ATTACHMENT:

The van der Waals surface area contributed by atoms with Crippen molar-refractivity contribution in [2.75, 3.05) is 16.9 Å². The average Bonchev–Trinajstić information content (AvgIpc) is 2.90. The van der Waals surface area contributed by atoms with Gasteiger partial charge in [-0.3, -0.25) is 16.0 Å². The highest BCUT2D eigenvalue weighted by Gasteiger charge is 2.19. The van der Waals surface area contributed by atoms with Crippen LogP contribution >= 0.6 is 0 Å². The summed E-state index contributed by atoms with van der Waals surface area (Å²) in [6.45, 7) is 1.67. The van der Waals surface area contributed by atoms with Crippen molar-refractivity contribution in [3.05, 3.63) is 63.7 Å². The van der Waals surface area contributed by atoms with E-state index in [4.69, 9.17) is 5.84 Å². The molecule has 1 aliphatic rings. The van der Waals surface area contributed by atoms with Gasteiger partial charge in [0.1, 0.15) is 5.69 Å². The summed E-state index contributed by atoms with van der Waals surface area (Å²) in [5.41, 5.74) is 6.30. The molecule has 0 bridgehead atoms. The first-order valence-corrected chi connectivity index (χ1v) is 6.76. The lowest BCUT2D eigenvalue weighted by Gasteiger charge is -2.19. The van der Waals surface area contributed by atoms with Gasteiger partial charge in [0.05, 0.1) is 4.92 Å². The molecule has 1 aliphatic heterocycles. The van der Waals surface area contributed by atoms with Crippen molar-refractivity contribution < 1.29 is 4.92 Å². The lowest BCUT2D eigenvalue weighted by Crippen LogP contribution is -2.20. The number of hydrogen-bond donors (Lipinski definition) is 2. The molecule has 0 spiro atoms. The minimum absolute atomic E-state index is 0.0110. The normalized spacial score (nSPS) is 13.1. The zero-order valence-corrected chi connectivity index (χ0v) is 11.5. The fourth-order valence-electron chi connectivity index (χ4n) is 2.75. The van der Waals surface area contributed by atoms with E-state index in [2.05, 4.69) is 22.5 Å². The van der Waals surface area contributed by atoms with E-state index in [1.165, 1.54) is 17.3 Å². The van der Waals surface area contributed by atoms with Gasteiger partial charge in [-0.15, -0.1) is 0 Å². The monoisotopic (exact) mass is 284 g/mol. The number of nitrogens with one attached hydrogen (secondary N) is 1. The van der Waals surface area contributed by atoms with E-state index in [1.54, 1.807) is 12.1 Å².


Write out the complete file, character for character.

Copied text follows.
The van der Waals surface area contributed by atoms with Crippen molar-refractivity contribution in [2.75, 3.05) is 16.9 Å². The average Bonchev–Trinajstić information content (AvgIpc) is 2.90. The van der Waals surface area contributed by atoms with Gasteiger partial charge in [-0.3, -0.25) is 16.0 Å². The highest BCUT2D eigenvalue weighted by Gasteiger charge is 2.19. The van der Waals surface area contributed by atoms with Crippen LogP contribution >= 0.6 is 0 Å². The summed E-state index contributed by atoms with van der Waals surface area (Å²) in [6.45, 7) is 1.67. The van der Waals surface area contributed by atoms with Crippen molar-refractivity contribution in [3.05, 3.63) is 63.7 Å². The van der Waals surface area contributed by atoms with E-state index in [4.69, 9.17) is 5.84 Å². The molecule has 1 aliphatic rings. The van der Waals surface area contributed by atoms with Gasteiger partial charge in [0.1, 0.15) is 5.69 Å². The summed E-state index contributed by atoms with van der Waals surface area (Å²) in [5.41, 5.74) is 6.30. The molecule has 0 bridgehead atoms. The first-order valence-corrected chi connectivity index (χ1v) is 6.76. The lowest BCUT2D eigenvalue weighted by Gasteiger charge is -2.19. The van der Waals surface area contributed by atoms with Gasteiger partial charge in [0.05, 0.1) is 4.92 Å². The molecule has 1 aliphatic heterocycles. The van der Waals surface area contributed by atoms with Crippen molar-refractivity contribution < 1.29 is 4.92 Å². The lowest BCUT2D eigenvalue weighted by Crippen LogP contribution is -2.20. The number of hydrogen-bond donors (Lipinski definition) is 2. The molecule has 0 spiro atoms. The minimum absolute atomic E-state index is 0.0110. The normalized spacial score (nSPS) is 13.1. The zero-order valence-corrected chi connectivity index (χ0v) is 11.5. The fourth-order valence-electron chi connectivity index (χ4n) is 2.75. The van der Waals surface area contributed by atoms with E-state index in [2.05, 4.69) is 22.5 Å². The van der Waals surface area contributed by atoms with E-state index in [1.165, 1.54) is 17.3 Å². The van der Waals surface area contributed by atoms with Gasteiger partial charge in [-0.15, -0.1) is 0 Å². The monoisotopic (exact) mass is 284 g/mol. The number of nitrogens with one attached hydrogen (secondary N) is 1. The van der Waals surface area contributed by atoms with E-state index in [1.54, 1.807) is 12.1 Å².